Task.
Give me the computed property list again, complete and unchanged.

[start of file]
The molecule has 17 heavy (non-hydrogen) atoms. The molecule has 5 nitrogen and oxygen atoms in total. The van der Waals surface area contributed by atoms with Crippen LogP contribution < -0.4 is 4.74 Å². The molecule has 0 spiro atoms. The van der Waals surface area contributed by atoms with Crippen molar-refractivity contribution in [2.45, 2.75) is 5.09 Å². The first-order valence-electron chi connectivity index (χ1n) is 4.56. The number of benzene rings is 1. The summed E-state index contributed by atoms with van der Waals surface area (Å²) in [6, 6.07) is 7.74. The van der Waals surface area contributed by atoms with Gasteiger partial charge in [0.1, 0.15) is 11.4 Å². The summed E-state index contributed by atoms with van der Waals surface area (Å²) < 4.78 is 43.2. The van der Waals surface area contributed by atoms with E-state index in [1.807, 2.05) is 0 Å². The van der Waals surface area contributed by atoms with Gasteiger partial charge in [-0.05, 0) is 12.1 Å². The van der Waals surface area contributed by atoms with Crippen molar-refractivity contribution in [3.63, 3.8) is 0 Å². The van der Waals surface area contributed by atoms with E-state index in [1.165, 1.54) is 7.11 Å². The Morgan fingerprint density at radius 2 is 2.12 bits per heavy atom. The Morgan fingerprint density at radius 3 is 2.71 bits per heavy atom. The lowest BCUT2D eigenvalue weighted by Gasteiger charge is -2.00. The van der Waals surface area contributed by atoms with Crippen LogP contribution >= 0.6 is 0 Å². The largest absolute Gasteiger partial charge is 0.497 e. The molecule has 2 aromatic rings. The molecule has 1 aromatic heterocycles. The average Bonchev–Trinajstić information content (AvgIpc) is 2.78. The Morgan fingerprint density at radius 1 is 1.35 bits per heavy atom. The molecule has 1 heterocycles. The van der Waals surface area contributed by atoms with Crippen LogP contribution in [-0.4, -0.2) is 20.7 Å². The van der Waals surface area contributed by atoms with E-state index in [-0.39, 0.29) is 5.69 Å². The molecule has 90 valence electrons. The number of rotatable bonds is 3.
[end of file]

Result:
The molecule has 17 heavy (non-hydrogen) atoms. The molecule has 5 nitrogen and oxygen atoms in total. The van der Waals surface area contributed by atoms with Crippen LogP contribution < -0.4 is 4.74 Å². The molecule has 0 spiro atoms. The van der Waals surface area contributed by atoms with Crippen molar-refractivity contribution in [2.45, 2.75) is 5.09 Å². The first-order valence-electron chi connectivity index (χ1n) is 4.56. The number of benzene rings is 1. The summed E-state index contributed by atoms with van der Waals surface area (Å²) in [6, 6.07) is 7.74. The van der Waals surface area contributed by atoms with Gasteiger partial charge in [0.1, 0.15) is 11.4 Å². The summed E-state index contributed by atoms with van der Waals surface area (Å²) < 4.78 is 43.2. The van der Waals surface area contributed by atoms with E-state index in [1.807, 2.05) is 0 Å². The van der Waals surface area contributed by atoms with Gasteiger partial charge in [-0.05, 0) is 12.1 Å². The van der Waals surface area contributed by atoms with Crippen molar-refractivity contribution in [3.63, 3.8) is 0 Å². The van der Waals surface area contributed by atoms with E-state index in [1.165, 1.54) is 7.11 Å². The Morgan fingerprint density at radius 2 is 2.12 bits per heavy atom. The Morgan fingerprint density at radius 3 is 2.71 bits per heavy atom. The lowest BCUT2D eigenvalue weighted by Gasteiger charge is -2.00. The van der Waals surface area contributed by atoms with Crippen LogP contribution >= 0.6 is 0 Å². The largest absolute Gasteiger partial charge is 0.497 e. The molecule has 2 aromatic rings. The molecule has 1 aromatic heterocycles. The average Bonchev–Trinajstić information content (AvgIpc) is 2.78. The Morgan fingerprint density at radius 1 is 1.35 bits per heavy atom. The molecule has 1 heterocycles. The van der Waals surface area contributed by atoms with Crippen LogP contribution in [-0.4, -0.2) is 20.7 Å². The van der Waals surface area contributed by atoms with E-state index in [-0.39, 0.29) is 5.69 Å². The molecule has 90 valence electrons. The number of rotatable bonds is 3.